Managing eWaste – Solutions To A New-Age Hazard.
The modern society in which we currently reside has become utterly dependent on the consumption of electronic products. In recent years, the use of mobile phones, personal computers, tablets and other electronic goods has increased exponentially (Harrison & Hester, 2009). However, with this increase in the consumption of electronic information, the amount of electronic waste generated as a result thereof has ascended rapidly and is now posing threat to human and animal populations and to the environment (Callicot, Baird, Frodeman, & Hansson, 2009). Solutions to the impending peril of excessive electronic waste need to be addressed and methods of managing this problem must be investigated before determining the optimal solution regarding the management of this type of pollution.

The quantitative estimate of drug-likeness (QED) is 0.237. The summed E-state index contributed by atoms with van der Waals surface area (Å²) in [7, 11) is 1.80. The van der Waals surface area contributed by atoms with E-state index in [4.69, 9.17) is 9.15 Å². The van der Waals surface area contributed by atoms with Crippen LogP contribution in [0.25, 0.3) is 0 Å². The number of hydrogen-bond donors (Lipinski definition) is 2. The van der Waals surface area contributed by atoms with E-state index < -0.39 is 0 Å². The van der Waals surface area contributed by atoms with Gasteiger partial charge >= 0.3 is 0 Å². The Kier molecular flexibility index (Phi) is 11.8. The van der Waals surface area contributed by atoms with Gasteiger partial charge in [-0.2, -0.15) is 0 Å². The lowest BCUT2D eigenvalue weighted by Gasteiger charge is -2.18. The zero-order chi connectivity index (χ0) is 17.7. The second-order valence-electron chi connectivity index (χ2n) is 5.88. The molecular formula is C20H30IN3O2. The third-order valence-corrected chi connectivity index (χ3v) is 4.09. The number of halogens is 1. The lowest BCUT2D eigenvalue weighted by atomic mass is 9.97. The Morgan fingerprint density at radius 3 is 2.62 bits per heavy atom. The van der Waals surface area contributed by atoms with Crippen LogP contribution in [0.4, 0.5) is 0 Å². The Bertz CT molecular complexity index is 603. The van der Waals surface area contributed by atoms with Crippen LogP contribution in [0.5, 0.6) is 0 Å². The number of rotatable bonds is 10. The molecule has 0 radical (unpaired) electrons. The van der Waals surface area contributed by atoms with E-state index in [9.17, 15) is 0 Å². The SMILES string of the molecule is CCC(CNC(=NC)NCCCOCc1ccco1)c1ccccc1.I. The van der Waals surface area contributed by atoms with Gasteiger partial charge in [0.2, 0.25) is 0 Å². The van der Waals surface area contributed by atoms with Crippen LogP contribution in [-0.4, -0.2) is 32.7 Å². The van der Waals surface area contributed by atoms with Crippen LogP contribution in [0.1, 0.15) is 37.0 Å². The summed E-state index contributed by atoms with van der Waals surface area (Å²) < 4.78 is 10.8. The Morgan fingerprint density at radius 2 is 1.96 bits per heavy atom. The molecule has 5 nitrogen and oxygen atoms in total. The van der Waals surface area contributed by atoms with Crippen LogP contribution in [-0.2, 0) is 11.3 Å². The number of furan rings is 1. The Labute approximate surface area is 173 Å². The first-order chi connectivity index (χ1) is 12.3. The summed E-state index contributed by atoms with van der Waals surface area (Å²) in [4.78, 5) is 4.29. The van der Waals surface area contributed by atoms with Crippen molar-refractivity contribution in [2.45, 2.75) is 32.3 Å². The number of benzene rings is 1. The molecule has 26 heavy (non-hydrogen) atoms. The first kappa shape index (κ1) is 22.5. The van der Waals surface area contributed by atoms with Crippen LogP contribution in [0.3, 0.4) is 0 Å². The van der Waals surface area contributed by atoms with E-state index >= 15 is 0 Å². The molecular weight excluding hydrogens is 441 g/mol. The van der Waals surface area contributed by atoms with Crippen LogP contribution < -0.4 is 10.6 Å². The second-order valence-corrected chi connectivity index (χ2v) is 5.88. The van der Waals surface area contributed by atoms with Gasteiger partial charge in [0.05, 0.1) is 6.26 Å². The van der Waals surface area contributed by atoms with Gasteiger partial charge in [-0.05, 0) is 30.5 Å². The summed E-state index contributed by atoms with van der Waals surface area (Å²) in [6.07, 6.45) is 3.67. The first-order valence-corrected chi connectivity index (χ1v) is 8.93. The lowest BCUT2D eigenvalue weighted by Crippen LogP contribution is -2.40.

The problem with the cycle of “disposing and replacing” electronic goods lies in what is done with the waste after it has been discarded. The first solution to eWaste that is presented is the concept of exporting used electronic goods to developing countries for further use or for recycling purposes (Hileman, 2002). At first glance, this would seem to be the most natural solution to the problem of eWaste. By exporting still-functioning electronic goods to under-developed and less privileged countries such as Pakistan, India and China, discarded electronics can be put into good use for purposes such as education, training and learning (Hileman, 2002). However, this is not the case as the locals that accept the discarded goods abuse the products by burning and melting electronic parts in order to extract precious earth metals such as gold, silver and platinum (Callicot, Baird, Frodeman, & Hansson, 2009). Throu...
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